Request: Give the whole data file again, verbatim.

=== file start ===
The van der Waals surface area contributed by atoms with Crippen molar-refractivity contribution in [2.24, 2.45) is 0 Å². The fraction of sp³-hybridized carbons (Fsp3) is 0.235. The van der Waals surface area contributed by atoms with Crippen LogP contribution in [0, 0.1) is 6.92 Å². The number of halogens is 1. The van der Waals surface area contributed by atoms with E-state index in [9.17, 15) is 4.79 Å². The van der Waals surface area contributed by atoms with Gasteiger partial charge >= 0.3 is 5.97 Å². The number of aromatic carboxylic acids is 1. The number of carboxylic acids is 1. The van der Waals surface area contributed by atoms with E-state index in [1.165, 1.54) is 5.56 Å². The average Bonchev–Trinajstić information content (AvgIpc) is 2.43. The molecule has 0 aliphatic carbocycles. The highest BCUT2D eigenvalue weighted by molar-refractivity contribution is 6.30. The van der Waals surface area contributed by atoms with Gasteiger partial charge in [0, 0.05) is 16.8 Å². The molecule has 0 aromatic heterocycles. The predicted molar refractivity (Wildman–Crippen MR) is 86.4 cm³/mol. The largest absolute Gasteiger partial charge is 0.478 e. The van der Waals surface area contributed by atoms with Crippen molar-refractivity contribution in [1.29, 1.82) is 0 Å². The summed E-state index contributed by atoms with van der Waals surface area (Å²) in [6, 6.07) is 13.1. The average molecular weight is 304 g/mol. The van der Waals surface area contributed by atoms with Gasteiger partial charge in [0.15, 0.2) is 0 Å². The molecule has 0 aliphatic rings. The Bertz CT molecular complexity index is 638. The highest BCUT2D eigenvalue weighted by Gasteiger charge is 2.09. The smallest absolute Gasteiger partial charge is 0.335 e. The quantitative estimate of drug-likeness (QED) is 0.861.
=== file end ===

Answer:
The van der Waals surface area contributed by atoms with Crippen molar-refractivity contribution in [2.24, 2.45) is 0 Å². The fraction of sp³-hybridized carbons (Fsp3) is 0.235. The van der Waals surface area contributed by atoms with Crippen LogP contribution in [0, 0.1) is 6.92 Å². The number of halogens is 1. The van der Waals surface area contributed by atoms with E-state index in [9.17, 15) is 4.79 Å². The van der Waals surface area contributed by atoms with Gasteiger partial charge >= 0.3 is 5.97 Å². The number of aromatic carboxylic acids is 1. The number of carboxylic acids is 1. The van der Waals surface area contributed by atoms with E-state index in [1.165, 1.54) is 5.56 Å². The average Bonchev–Trinajstić information content (AvgIpc) is 2.43. The molecule has 0 aliphatic carbocycles. The highest BCUT2D eigenvalue weighted by molar-refractivity contribution is 6.30. The van der Waals surface area contributed by atoms with Gasteiger partial charge in [0, 0.05) is 16.8 Å². The molecule has 0 aromatic heterocycles. The predicted molar refractivity (Wildman–Crippen MR) is 86.4 cm³/mol. The largest absolute Gasteiger partial charge is 0.478 e. The van der Waals surface area contributed by atoms with Crippen molar-refractivity contribution in [1.29, 1.82) is 0 Å². The summed E-state index contributed by atoms with van der Waals surface area (Å²) in [6, 6.07) is 13.1. The average molecular weight is 304 g/mol. The van der Waals surface area contributed by atoms with Gasteiger partial charge in [0.15, 0.2) is 0 Å². The molecule has 0 aliphatic rings. The Bertz CT molecular complexity index is 638. The highest BCUT2D eigenvalue weighted by Gasteiger charge is 2.09. The smallest absolute Gasteiger partial charge is 0.335 e. The quantitative estimate of drug-likeness (QED) is 0.861.